Analysis of a Costly Fiberglass-Polyester Air Filter Fire
Journal article, Peer reviewed
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Original versionEnergies. 2022, 15 (20), 7719 10.3390/en15207719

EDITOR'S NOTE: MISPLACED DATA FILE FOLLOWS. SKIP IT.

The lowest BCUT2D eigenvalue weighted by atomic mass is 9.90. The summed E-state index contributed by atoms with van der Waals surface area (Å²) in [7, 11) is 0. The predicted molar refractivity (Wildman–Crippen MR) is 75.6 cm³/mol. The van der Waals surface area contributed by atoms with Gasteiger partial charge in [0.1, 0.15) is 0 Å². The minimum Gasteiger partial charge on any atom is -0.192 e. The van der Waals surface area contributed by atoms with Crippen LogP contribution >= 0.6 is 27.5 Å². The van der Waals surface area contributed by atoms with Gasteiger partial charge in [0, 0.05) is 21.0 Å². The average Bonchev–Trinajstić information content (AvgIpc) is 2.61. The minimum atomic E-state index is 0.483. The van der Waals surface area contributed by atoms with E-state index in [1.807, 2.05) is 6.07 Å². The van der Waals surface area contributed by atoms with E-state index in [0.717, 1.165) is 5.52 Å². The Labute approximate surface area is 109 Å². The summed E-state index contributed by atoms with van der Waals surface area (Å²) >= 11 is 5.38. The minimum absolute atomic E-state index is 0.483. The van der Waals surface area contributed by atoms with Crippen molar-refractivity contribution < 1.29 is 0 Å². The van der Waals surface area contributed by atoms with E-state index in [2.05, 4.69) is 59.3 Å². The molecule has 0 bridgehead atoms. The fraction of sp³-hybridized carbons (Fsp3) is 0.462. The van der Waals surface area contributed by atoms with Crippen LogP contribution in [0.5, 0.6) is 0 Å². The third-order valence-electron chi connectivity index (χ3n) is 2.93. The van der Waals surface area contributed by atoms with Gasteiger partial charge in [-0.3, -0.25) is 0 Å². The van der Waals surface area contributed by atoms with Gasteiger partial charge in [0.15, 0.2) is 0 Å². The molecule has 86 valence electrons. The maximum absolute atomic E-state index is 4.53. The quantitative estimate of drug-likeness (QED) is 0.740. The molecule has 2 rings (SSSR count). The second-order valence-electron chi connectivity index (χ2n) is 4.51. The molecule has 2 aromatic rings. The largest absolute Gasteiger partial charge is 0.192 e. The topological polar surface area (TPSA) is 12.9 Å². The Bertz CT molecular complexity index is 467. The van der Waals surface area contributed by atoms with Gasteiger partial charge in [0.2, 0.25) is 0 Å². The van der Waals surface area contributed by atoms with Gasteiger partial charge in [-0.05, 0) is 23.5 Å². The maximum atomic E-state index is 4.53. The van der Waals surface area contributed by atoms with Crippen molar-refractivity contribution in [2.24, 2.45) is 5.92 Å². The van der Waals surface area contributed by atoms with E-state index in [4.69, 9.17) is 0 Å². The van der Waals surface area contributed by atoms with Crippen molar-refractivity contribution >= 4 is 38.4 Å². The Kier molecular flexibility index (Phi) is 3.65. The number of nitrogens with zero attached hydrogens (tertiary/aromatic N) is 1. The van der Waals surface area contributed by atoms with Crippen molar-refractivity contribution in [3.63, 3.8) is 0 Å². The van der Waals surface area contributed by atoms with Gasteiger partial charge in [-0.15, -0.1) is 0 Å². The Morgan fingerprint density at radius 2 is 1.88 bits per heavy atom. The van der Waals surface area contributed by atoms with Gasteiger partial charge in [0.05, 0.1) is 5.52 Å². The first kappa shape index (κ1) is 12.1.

In September 2020, a fire at a liquefied natural gas (LNG) plant in the Arctic areas of Norway received national attention. In an unengaged air intake, the heat exchanger designed to prevent ice damage during production mode, was supplied hot oil at 260 °C. In sunny weather, calm conditions, and 14 °C ambient temperature, overheating of the unengaged air intake filters (85% glass fiber and 15% polyester) was identified as a possible cause of ignition. Laboratory heating tests showed that the filter materials could, due to the rigid glass fibers carrying the polymers, glow like smoldering materials. Thus, self-heating as observed for cellulose-based materials was a possible ignition mechanism. Small-scale testing (10 cm × 10 cm and 8 cm stacked height) revealed that used filters with collected biomass, i.e., mainly pterygota, tended to self-heat at 20 °C lower temperatures than virgin filters. Used filter cassettes (60 cm by 60 cm and 50 cm bag depth) caused significant self-heating at 150 °C. At 160 °C, the self-heating took several hours before increased smoke production and sudden transition to flaming combustion. Since the engaged heat exchanger on a calm sunny day of ambient temperature 14 °C would result in temperatures in excess of 160 °C in an unengaged air intake, self-heating and transition to flaming combustion was identified as the most likely cause of the fire. Flames from the burning polymer filters resulted in heat exchanger collapse and subsequent hot oil release, significantly increasing the intensity and duration of the fire. Due to firewater damages, the plant was out of operation for more than 1.5 years. Better sharing of lessons learned may help prevent similar incidents in the future.